After 74 games in UCLA colours, Canadian international Jessie Fleming’s collegiate soccer career will end at the College Cup in San Jose, Calif.
Fleming’s seventh-ranked Bruins (18-4-1) meet No. 1 Stanford (22-1-0) on Friday in an NCAA women’s tournament semifinal, a rematch of the 2017 final won 3-2 by the Cardinal. The winner will face either No. 2 North Carolina (23-1-1) or unranked Washington State (16-6-1) in Sunday’s final at Avaya Stadium.
UCLA coach Amanda Cromwell will be sad to see the 21-year-old midfielder from London, Ont., go.
"Jessie’s one of the best midfielders to ever play college soccer in America," Cromwell said in an interview. "She’s someone that can dictate the tempo of a game. She can score goals. Her work rate is phenomenal defensively. She can block a shot at one end and then go score at the other end in a few moments.
"She’s just the epitome of a box-to-box midfielder that has great vision, great feeling for the game and makes everyone around her better."
Fleming has 25 career goals and 22 assists with the Bruins, starting 71 of her 74 games. And, on Thursday, she was named one of three finalists for the MAC Hermann Trophy, which goes to the top NCAA soccer player. She was also a finalist in 2017.
Pro soccer beckons after UCLA.
"I’m getting inquiries from pro coaches about her — or have been for the last year," said Cromwell. "Everyone knew she was staying in college and wanted to get her engineering degree. I respect her so much for that."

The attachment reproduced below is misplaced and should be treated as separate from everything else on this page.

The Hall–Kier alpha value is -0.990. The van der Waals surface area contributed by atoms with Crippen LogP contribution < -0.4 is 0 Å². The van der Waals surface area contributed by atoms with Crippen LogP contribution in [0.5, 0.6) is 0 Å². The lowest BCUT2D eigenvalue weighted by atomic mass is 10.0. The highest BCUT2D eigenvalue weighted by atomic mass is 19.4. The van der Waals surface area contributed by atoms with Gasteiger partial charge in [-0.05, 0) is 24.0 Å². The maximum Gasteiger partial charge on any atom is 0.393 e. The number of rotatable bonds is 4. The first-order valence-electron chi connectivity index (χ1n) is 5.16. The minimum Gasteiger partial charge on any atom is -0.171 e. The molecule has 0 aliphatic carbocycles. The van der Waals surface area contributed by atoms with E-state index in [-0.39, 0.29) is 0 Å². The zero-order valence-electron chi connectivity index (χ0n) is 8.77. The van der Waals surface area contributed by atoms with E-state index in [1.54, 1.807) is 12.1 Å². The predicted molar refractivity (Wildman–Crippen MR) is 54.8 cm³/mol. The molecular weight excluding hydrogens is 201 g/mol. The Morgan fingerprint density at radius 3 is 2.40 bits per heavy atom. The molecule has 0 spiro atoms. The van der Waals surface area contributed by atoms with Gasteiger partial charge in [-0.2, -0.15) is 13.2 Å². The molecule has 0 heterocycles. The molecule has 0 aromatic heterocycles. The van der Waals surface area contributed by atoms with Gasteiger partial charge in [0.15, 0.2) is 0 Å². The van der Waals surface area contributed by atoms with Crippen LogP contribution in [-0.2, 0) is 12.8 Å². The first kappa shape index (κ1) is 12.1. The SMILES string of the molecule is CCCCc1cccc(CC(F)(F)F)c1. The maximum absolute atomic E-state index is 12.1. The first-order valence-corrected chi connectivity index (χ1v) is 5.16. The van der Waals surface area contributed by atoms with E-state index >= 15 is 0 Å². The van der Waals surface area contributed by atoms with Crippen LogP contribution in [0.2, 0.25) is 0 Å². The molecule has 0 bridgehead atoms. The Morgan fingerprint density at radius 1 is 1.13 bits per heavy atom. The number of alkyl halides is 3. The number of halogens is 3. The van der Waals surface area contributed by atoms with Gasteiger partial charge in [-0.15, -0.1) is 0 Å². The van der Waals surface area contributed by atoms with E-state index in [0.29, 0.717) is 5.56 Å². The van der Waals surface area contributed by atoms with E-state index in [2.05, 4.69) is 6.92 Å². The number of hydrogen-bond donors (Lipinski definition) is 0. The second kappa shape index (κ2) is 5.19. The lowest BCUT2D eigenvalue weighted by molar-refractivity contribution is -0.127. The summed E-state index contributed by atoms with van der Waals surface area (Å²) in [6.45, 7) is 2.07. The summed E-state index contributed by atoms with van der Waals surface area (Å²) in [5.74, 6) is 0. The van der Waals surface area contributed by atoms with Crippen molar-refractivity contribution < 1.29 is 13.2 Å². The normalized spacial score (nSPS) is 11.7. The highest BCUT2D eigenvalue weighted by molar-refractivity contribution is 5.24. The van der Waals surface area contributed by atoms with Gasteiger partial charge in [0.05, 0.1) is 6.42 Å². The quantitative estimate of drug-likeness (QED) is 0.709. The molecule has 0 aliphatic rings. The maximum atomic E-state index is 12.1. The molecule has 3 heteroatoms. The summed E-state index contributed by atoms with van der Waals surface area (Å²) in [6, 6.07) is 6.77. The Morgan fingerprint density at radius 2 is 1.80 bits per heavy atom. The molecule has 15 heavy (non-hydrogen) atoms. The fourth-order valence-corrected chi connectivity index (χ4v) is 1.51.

"She’s just one of those kids you just want to clone," she added. "You want a player like that every year. But the level she is and quality of student and person, the whole package — you maybe get one of those kids once every 10 years."
Fleming was 15 when she made her senior debut for Canada in December 2013, the second-youngest to ever play for Canada at the time. Her cap count currently stands at 70, including 58 starts.
She scored and was named player of the match in Canada’s 2-0 win over New Zealand at this summer’s Women’s World Cup in France.
Fleming wasted little time making her mark at UCLA, scoring twice in her debut against the University of Florida just nine days after helping Canada win bronze at the 2016 Rio Olympics.
The five-foot four midfielder also turned heads with some magic footwork in that 4-3 loss to Florida. Confronted by a would-be tackler near the sideline, Fleming backheeled the ball with her right foot to her left. Still going at top speed, she tapped the ball around one side of the defender and went around the other, collecting the ball behind the flailing Gator.
Fleming had shown more of the same in the Olympic bronze medal match in Sao Paulo. With Canada leading 1-0, Fleming stole the ball from a Brazilian early in the second half and danced her way around several defenders on the right flank. She found Deanne Rose in the penalty box who, in turn, fed Christine Sinclair for what proved to be the winning goal.
Fleming routinely shows her technical wizardry in practice, pivoting on a dime or pulling down a high ball with her boot as if attached by Velcro.